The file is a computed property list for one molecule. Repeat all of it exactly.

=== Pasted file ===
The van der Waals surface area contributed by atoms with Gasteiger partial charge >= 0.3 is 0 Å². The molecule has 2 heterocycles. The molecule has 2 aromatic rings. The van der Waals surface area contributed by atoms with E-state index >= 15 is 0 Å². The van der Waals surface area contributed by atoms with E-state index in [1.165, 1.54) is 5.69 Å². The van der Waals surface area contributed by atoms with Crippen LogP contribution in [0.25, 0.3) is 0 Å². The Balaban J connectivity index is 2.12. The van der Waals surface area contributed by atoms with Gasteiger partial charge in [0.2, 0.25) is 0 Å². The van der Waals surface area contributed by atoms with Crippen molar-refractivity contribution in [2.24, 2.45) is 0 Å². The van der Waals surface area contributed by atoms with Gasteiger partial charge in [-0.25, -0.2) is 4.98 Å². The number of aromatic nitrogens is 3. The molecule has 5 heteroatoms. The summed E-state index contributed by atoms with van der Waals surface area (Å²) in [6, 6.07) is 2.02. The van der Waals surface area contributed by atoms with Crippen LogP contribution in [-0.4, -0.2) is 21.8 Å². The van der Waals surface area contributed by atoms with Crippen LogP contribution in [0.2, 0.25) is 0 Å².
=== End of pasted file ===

The van der Waals surface area contributed by atoms with Gasteiger partial charge >= 0.3 is 0 Å². The molecule has 2 heterocycles. The molecule has 2 aromatic rings. The van der Waals surface area contributed by atoms with E-state index >= 15 is 0 Å². The van der Waals surface area contributed by atoms with E-state index in [1.165, 1.54) is 5.69 Å². The van der Waals surface area contributed by atoms with Crippen LogP contribution in [0.25, 0.3) is 0 Å². The Balaban J connectivity index is 2.12. The van der Waals surface area contributed by atoms with Gasteiger partial charge in [0.2, 0.25) is 0 Å². The van der Waals surface area contributed by atoms with Crippen molar-refractivity contribution in [2.24, 2.45) is 0 Å². The van der Waals surface area contributed by atoms with Gasteiger partial charge in [-0.25, -0.2) is 4.98 Å². The number of aromatic nitrogens is 3. The molecule has 5 heteroatoms. The summed E-state index contributed by atoms with van der Waals surface area (Å²) in [6, 6.07) is 2.02. The van der Waals surface area contributed by atoms with Crippen LogP contribution in [-0.4, -0.2) is 21.8 Å². The van der Waals surface area contributed by atoms with Crippen LogP contribution in [0.2, 0.25) is 0 Å².